Obama considering meeting with Assad in June
U.S. President Barack Obama is considering meeting with Syrian President Bashar Assad this summer, a United Arab Emirates-based newspaper reported yesterday.
The Al Khaleej daily based its report on Arab diplomatic sources in Cairo. They told the paper the United States was weighing holding the meeting, the first of its kind in nine years, as a measure to advance the Middle East peace process.
According to the report, the Obama administration is contemplating the move in the wake of a number of recent meetings between senior American and Syrian officials.
The diplomatic sources were quoted as saying that should the U.S. decide to go ahead with the meeting, it would be part of a new approach to Middle East peacemaking that involves reaching out to Syria and Iran.
The meeting would likely be held on the sidelines of a G8 summit in Rome in June. The last time U.S. and Syrian presidents met was in 2000, when Bill Clinton met with Hafez Assad, the current Syrian leader's late father, in Geneva.
Diplomats told Haaretz last week that the U.S. and Syria are undergoing a rapprochement "which is progressing to the satisfaction of both parties." The U.S. does not have an ambassador in Damascus, but over the past months several U.S. delegations have visited Syria to conduct talks with Assad's regime there.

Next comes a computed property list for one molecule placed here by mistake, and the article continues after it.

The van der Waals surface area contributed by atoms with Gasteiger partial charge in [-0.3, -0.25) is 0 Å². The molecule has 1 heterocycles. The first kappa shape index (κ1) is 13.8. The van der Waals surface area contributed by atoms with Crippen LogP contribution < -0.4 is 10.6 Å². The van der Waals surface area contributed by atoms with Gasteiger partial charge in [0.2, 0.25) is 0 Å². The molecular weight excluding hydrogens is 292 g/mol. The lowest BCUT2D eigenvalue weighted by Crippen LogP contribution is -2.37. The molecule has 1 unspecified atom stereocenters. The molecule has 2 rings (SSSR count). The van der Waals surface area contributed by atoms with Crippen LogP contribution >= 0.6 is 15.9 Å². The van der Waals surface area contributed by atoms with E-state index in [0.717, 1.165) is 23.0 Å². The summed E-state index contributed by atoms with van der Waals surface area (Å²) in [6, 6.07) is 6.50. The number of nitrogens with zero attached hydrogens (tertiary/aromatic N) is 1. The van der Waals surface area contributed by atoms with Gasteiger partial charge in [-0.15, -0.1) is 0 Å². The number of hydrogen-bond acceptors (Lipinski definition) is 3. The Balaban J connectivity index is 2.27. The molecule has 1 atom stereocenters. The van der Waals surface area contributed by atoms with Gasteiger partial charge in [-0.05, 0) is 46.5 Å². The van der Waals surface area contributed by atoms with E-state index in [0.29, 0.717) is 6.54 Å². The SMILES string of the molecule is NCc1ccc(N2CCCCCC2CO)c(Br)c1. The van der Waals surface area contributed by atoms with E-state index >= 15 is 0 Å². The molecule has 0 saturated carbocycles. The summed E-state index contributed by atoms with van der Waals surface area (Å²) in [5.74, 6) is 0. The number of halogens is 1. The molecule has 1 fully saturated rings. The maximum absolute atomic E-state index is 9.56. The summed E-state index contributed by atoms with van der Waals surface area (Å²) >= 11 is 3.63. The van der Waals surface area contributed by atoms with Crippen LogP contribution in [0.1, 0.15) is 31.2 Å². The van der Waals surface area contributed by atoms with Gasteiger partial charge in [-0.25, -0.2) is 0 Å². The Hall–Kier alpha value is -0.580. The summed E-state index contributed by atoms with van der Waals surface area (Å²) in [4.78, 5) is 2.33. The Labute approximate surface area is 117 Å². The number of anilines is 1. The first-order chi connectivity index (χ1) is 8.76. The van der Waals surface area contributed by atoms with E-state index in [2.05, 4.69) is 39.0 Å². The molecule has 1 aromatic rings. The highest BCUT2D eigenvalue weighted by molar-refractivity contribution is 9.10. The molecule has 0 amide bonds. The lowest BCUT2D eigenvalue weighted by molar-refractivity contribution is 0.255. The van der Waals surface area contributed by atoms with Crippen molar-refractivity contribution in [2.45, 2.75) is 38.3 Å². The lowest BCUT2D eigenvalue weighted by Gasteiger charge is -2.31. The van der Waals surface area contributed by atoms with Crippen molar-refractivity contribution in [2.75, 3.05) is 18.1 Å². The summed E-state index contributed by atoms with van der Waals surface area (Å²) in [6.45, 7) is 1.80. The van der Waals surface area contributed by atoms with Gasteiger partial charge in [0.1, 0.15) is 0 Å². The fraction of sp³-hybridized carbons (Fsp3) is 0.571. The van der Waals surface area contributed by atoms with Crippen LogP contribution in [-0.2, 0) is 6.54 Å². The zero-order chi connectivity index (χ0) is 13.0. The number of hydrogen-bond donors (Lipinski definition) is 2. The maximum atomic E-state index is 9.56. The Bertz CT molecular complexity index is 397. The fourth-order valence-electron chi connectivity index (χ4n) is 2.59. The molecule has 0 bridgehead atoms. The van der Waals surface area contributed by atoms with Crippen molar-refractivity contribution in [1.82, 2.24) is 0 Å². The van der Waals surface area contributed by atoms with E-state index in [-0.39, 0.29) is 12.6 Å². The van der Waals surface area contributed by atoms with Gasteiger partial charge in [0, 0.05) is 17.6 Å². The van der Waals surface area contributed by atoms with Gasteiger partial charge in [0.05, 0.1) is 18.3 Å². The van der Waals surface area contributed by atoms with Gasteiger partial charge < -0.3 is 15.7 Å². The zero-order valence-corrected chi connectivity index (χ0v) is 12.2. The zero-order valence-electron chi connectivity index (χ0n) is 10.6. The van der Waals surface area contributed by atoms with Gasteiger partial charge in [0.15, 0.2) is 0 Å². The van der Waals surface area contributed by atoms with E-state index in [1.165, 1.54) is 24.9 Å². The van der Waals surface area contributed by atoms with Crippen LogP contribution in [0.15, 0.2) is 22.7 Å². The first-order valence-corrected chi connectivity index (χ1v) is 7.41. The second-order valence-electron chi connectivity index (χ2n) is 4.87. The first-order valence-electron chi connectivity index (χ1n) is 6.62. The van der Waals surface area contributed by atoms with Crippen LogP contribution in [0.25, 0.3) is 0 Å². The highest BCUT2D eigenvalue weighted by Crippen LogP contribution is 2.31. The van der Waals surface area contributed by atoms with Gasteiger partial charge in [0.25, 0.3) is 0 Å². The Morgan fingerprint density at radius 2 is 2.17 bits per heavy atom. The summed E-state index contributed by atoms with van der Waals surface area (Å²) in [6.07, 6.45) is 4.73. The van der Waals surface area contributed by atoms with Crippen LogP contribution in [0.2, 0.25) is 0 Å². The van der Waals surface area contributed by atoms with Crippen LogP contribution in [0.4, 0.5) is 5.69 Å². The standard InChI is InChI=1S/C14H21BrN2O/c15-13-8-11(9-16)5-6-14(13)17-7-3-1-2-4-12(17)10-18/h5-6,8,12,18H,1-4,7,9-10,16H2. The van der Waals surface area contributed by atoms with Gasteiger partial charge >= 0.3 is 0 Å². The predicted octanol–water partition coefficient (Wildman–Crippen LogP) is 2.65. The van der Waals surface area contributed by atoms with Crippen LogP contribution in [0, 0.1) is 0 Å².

The new administration under Obama also improved ties with Syria's ambassador to the U.S., Imad Mustapha.
U.S.-Syrian relations have long been tense, particularly since the U.S. ambassador was pulled out by the Bush administration in 2005 to protest Syria's suspected role in the assassination of former Lebanese Prime Minister Rafik Hariri in Beirut.
Damascus denied involvement but was forced to withdraw its troops from Lebanon in the ensuing uproar, ending a 29-year military presence.
The U.S. has also criticized Syria for supporting militant groups such as Hamas and Hezbollah and has accused Syria of not doing enough to prevent foreign fighters from crossing into Iraq.
Syria has said it is doing all it can to safeguard its long, porous border.